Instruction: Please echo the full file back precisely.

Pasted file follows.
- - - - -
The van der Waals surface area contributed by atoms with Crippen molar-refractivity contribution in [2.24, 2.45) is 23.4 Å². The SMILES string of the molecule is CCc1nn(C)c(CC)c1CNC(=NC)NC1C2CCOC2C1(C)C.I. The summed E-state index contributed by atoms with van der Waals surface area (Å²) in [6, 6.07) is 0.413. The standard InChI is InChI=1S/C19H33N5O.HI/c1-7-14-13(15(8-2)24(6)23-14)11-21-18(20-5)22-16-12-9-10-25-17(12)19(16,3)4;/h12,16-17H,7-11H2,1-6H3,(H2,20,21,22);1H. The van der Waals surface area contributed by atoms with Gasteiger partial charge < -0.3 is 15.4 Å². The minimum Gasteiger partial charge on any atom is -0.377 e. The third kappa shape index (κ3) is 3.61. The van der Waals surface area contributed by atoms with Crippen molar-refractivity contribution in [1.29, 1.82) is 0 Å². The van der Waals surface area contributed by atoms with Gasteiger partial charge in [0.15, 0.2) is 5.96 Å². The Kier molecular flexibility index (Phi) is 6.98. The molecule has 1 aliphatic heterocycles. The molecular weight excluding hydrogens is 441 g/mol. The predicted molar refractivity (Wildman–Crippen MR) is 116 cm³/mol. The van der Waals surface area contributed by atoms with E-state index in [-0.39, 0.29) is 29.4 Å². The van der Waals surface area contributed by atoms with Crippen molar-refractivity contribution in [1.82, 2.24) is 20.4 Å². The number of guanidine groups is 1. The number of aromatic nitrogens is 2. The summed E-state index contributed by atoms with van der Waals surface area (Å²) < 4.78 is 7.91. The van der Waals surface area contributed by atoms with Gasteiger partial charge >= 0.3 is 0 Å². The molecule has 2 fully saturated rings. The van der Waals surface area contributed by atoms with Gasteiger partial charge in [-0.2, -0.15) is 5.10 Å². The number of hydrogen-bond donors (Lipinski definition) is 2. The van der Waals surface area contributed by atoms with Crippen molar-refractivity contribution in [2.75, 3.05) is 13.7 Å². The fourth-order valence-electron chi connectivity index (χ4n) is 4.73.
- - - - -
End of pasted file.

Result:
The van der Waals surface area contributed by atoms with Crippen molar-refractivity contribution in [2.24, 2.45) is 23.4 Å². The SMILES string of the molecule is CCc1nn(C)c(CC)c1CNC(=NC)NC1C2CCOC2C1(C)C.I. The summed E-state index contributed by atoms with van der Waals surface area (Å²) in [6, 6.07) is 0.413. The standard InChI is InChI=1S/C19H33N5O.HI/c1-7-14-13(15(8-2)24(6)23-14)11-21-18(20-5)22-16-12-9-10-25-17(12)19(16,3)4;/h12,16-17H,7-11H2,1-6H3,(H2,20,21,22);1H. The van der Waals surface area contributed by atoms with Gasteiger partial charge < -0.3 is 15.4 Å². The minimum Gasteiger partial charge on any atom is -0.377 e. The third kappa shape index (κ3) is 3.61. The van der Waals surface area contributed by atoms with Crippen molar-refractivity contribution in [1.29, 1.82) is 0 Å². The van der Waals surface area contributed by atoms with Gasteiger partial charge in [0.15, 0.2) is 5.96 Å². The Kier molecular flexibility index (Phi) is 6.98. The molecule has 1 aliphatic heterocycles. The molecular weight excluding hydrogens is 441 g/mol. The predicted molar refractivity (Wildman–Crippen MR) is 116 cm³/mol. The van der Waals surface area contributed by atoms with E-state index in [-0.39, 0.29) is 29.4 Å². The van der Waals surface area contributed by atoms with Crippen molar-refractivity contribution in [1.82, 2.24) is 20.4 Å². The number of guanidine groups is 1. The number of aromatic nitrogens is 2. The summed E-state index contributed by atoms with van der Waals surface area (Å²) < 4.78 is 7.91. The van der Waals surface area contributed by atoms with Gasteiger partial charge >= 0.3 is 0 Å². The molecule has 2 fully saturated rings. The van der Waals surface area contributed by atoms with Gasteiger partial charge in [-0.2, -0.15) is 5.10 Å². The number of hydrogen-bond donors (Lipinski definition) is 2. The van der Waals surface area contributed by atoms with Crippen molar-refractivity contribution in [2.75, 3.05) is 13.7 Å². The fourth-order valence-electron chi connectivity index (χ4n) is 4.73.